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General considerations

  • Platelet production and structure.
  • Platelet kinetics and life span.
  • Platelet membrane glycoproteins.

The role of platelets in vascular disease

  • Adhesion.
  • Aggregation.
  • Secretion, including dense bodies, alpha granules, platelet specific proteins (platelet factor 4, β -thromboglobulin, platelet-derived growth factor and thrombospondin).
  • Inhibition of secretion.

Biochemistry of platelet activation and inhibition

  • The importance of thromboxane.
  • Other agonists of platelet activation (including thrombin, collagen, ADP, epinephrine, platelet activating factor and ristocetin).
  • Platelet inhibitors (including aspirin, indomethacin and sulindac, phenylbutazone and sulfinpyrazone, nonsteroidal anti-inflammatory drugs, dipyridamole, prostacyclin, thromboxane synthetase inhibitors, thromboxane receptor antagonists, ticlopidine and glycoprotein IIb-IIIa inhibitors).

Platelet interactions with coagulant proteins

  • Coagulation proteins in platelets (including fibrinogen, factor V, von Willebrand factor, high-molecular weight kininogen, factor XI, factor XIII and plasma protease inhibitors).
  • Platelet contribution to the coagulation mechanism (including contact activation and factor X).


Rendu F, Brohard-Bohn B. The platelet release reaction: granules' constituents, secretion and functions. Platelets 2001;12:261-273.

Although anucleated, blood platelets are highly organized cells rich in different types of organelles. Dense granules contain small non-protein molecules that are secreted to recruit other platelets. alpha-Granules contain large adhesive and healing proteins. Lysosomes contain hydrolases able to eliminate the circulating platelet aggregate. Granules' constituents, secretion and functions as well as typical platelet disorders resulting from a storage granule abnormality are described in this review article.

Savage B, Cattaneo M, Ruggeri ZM. Mechanisms of platelet aggregation. Curr Opin Hematol 2001;8:270-276.

This review focuses on recent developments in elucidating the mechanisms that regulate platelet aggregation. The role of platelet receptors for collagen, von Willebrand factor, thrombin and adenosine diphosphate is briefly reviewed.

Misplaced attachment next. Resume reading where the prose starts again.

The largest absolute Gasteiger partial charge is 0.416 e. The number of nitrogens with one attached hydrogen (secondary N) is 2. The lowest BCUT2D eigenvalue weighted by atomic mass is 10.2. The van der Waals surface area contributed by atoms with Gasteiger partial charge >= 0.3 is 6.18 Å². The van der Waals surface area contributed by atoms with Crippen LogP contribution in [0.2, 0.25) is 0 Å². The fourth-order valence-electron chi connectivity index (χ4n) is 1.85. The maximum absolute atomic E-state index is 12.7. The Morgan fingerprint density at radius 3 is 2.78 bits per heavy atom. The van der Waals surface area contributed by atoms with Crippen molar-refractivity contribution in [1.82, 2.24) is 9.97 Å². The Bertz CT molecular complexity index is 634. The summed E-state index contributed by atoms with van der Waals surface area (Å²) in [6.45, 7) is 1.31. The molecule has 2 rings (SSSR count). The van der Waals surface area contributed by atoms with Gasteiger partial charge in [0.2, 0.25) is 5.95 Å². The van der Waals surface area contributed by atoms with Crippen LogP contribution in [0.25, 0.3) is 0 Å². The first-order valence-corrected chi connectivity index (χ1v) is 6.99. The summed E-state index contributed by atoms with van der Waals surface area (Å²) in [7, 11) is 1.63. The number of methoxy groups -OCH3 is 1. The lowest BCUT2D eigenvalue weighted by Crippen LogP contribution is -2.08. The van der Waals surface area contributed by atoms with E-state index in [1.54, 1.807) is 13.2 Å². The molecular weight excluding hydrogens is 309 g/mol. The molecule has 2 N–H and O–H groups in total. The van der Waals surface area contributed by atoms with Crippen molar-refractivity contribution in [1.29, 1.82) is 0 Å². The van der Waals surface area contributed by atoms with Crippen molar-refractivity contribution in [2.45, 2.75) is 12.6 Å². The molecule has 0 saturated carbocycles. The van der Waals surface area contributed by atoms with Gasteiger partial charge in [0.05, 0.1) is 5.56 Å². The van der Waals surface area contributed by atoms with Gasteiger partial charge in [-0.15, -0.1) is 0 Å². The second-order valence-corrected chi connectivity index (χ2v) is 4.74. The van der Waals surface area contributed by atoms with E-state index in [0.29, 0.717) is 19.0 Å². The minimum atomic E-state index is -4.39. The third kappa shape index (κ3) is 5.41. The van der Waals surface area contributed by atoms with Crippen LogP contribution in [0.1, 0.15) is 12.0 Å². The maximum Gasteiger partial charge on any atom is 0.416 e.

Sachais BS. Platelet-endothelial interactions in atherosclerosis. Curr Atheroscler Rep 2001;3:412-416.

This article reviews recent evidence showing how the interaction between platelets and endothelial cells may play a important role in the pathogenesis of atherosclerosis, suggesting an underappreciated potential locus for pharmacologic intervention.

Bennett JS. Novel platelet inhibitors. Annu Rev Med. 2001;52:161-84.

This review addresses our current understanding of platelet function and how this information has been applied to the discovery of novel platelet inhibitors. Platelet inhibitors include inhibitors of prostaglandin-stimulated platelet activation, inhibitors of ADP-mediated platelet activation, phosphodiesterase inhibitors, inhibitors under development (CD39/ATP diphosphohydrolase and thrombin receptor inhibitors) and antagonists of ligand binding to α IIbß3. The evidence on the efficacy of each platelet inhibitor is summarized.

Ofosu FA. The blood platelet as a model for regulating blood coagulation on cell surfaces and its consequences. Biochemistry (Mosc) 2002;67:47-55.

This review is divided into three sections. The first section considers the contributions of platelet-derived and plasma-derived reactants to prothrombin activation on platelets. The second section briefly reviews the mechanisms of platelet activation and the critical role of platelet activation in hemostasis. The third section reviews some of the pathological consequences that can arise from inadequate regulation of platelet activation.

Posted June 2010